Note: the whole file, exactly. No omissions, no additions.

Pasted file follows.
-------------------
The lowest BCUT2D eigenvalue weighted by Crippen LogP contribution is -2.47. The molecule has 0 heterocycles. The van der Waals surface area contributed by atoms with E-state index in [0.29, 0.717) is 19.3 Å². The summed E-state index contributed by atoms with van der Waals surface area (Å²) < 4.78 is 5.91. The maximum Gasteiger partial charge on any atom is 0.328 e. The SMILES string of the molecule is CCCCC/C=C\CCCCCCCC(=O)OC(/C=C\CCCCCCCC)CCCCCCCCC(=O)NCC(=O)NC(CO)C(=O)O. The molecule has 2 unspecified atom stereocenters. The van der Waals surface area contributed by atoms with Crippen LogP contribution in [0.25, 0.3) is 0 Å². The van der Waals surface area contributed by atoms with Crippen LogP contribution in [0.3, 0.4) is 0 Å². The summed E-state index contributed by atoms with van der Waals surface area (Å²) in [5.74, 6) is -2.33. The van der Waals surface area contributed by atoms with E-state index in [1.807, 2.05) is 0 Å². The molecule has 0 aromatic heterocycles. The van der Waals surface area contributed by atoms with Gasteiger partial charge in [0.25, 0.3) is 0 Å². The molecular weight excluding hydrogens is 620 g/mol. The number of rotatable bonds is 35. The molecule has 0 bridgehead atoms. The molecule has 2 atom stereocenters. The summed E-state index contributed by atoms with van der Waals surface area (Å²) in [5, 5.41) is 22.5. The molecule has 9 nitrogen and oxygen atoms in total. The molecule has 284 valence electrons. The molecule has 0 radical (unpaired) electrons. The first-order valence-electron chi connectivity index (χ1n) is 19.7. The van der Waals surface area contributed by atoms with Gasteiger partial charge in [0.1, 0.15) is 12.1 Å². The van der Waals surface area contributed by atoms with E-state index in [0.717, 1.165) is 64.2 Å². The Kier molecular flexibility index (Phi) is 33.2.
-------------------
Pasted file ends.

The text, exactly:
The lowest BCUT2D eigenvalue weighted by Crippen LogP contribution is -2.47. The molecule has 0 heterocycles. The van der Waals surface area contributed by atoms with E-state index in [0.29, 0.717) is 19.3 Å². The summed E-state index contributed by atoms with van der Waals surface area (Å²) < 4.78 is 5.91. The maximum Gasteiger partial charge on any atom is 0.328 e. The SMILES string of the molecule is CCCCC/C=C\CCCCCCCC(=O)OC(/C=C\CCCCCCCC)CCCCCCCCC(=O)NCC(=O)NC(CO)C(=O)O. The molecule has 2 unspecified atom stereocenters. The van der Waals surface area contributed by atoms with Crippen LogP contribution in [0.25, 0.3) is 0 Å². The van der Waals surface area contributed by atoms with Crippen LogP contribution in [0.3, 0.4) is 0 Å². The summed E-state index contributed by atoms with van der Waals surface area (Å²) in [5.74, 6) is -2.33. The van der Waals surface area contributed by atoms with E-state index in [1.807, 2.05) is 0 Å². The molecule has 0 aromatic heterocycles. The van der Waals surface area contributed by atoms with Gasteiger partial charge in [0.25, 0.3) is 0 Å². The molecular weight excluding hydrogens is 620 g/mol. The number of rotatable bonds is 35. The molecule has 0 bridgehead atoms. The molecule has 2 atom stereocenters. The summed E-state index contributed by atoms with van der Waals surface area (Å²) in [5, 5.41) is 22.5. The molecule has 9 nitrogen and oxygen atoms in total. The molecule has 284 valence electrons. The molecule has 0 radical (unpaired) electrons. The first-order valence-electron chi connectivity index (χ1n) is 19.7. The van der Waals surface area contributed by atoms with Gasteiger partial charge in [0.1, 0.15) is 12.1 Å². The van der Waals surface area contributed by atoms with E-state index in [0.717, 1.165) is 64.2 Å². The Kier molecular flexibility index (Phi) is 33.2.